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Journal of Craniovertebral Junction and Spine
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REVIEW ARTICLE
Year : 2022  |  Volume : 13  |  Issue : 4  |  Page : 401-409

Lumbar facet joint stabilization for symptomatic spinal degenerative disease: A systematic review of the literature


Department of Biomedicine, Neurosurgical Unit, Neurosciences and Advanced Diagnostics (BiND), University of Palermo, Palermo, Italy

Correspondence Address:
Giovanni Grasso
Department of Biomedicine, Neurosurgical Unit, Neurosciences and Advanced Diagnostics (BiND), University of Palermo, Via Del Vespro 129, Palermo 90100
Italy
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Source of Support: None, Conflict of Interest: None


DOI: 10.4103/jcvjs.jcvjs_112_22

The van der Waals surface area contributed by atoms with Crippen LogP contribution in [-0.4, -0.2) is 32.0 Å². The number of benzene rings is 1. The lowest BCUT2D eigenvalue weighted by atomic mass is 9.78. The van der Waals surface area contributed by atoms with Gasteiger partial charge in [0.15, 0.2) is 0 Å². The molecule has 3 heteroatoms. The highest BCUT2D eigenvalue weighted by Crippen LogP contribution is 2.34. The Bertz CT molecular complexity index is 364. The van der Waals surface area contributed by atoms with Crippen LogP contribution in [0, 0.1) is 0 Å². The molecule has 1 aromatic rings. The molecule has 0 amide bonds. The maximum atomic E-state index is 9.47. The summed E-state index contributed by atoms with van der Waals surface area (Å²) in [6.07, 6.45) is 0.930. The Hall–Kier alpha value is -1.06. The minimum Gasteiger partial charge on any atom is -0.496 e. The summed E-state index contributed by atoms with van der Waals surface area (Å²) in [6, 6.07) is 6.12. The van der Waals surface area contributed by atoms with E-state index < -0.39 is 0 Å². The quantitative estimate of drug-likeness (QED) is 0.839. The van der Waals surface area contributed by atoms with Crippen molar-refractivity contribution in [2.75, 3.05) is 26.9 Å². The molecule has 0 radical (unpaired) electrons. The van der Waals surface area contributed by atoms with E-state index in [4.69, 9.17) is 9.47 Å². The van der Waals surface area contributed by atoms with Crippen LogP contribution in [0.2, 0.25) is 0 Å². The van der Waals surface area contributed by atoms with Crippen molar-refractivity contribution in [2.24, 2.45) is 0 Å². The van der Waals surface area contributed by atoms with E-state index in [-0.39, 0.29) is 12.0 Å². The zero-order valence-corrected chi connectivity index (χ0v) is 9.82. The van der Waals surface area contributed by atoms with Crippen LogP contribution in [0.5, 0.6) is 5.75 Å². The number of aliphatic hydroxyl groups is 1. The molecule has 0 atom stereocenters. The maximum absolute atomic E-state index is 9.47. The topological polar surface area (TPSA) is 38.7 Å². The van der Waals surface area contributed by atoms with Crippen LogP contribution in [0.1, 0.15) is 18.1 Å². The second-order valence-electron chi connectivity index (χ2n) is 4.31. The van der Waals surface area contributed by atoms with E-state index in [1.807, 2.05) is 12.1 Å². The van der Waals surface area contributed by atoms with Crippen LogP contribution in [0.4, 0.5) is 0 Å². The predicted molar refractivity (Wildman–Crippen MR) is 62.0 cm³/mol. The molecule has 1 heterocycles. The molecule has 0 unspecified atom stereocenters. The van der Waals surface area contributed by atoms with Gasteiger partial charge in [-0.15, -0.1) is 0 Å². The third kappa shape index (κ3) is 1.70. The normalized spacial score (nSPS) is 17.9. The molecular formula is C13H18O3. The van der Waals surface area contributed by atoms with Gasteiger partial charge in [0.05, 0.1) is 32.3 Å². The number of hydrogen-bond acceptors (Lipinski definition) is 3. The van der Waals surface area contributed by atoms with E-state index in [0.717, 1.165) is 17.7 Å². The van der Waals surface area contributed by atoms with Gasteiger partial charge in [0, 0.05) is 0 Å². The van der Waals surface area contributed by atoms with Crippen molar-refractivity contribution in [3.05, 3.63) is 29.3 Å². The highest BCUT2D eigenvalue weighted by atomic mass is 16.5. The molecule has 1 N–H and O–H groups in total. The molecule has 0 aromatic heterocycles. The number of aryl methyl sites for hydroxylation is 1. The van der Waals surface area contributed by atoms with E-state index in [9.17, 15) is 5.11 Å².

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Objective: Lumbar spinal degenerative disease (LSDD), unresponsive to conservative therapy, is commonly treated by surgical decompression and interbody fusion. Since facet joint incompetence has been suggested as responsible for the entire phenomenon of spinal degeneration, facet stabilization can be considered as an alternative technique to treat symptomatic spinal degenerative disease. The purpose of this study was to systematically review the literature for studies utilizing lumbar facet joint fixation techniques for LSDD to assess their safety and efficacy. Methods: A systematic literature review was performed following the preferred reporting items for systematic reviews and meta-analyses statement, with no limits in terms of date of publication. Demographic data, inclusion criteria, clinical and radiological outcome, frequency of adverse events (AEs), and follow-up time were evaluated. Results: A total of 19 studies were included with a total of 1577 patients. The techniques used for facet arthrodesis were Goel intra-articular spacers in 21 patients (5.3%), Facet Wedge in 198 patients (15.8%), facet screws fixation techniques in 1062 patients (52.6%), and facet joints arthroplasty in 296 patients (26.3%). Clinical outcomes were assessed through the evaluation of pain relief and improvement in functional outcome. Radiological outcomes were assessed by the evaluation of proper positioning of instrumentation, solid bony fusion rate, and preservation of disk height. AE's mainly observed were pseudoarthrosis, reoperation, instrumentation displacement/malpositioning/migration, neurological impairment, deep vein thrombosis, and infections. The mean follow-up time ranged from 6 months to 11.7 years. Conclusion: Our data demonstrate that facet joint arthrodesis appears to be effective in managing LSDD. These findings, however, are limited by the small sample size of patients. Accordingly, larger series are needed before formal recommendations can be made.


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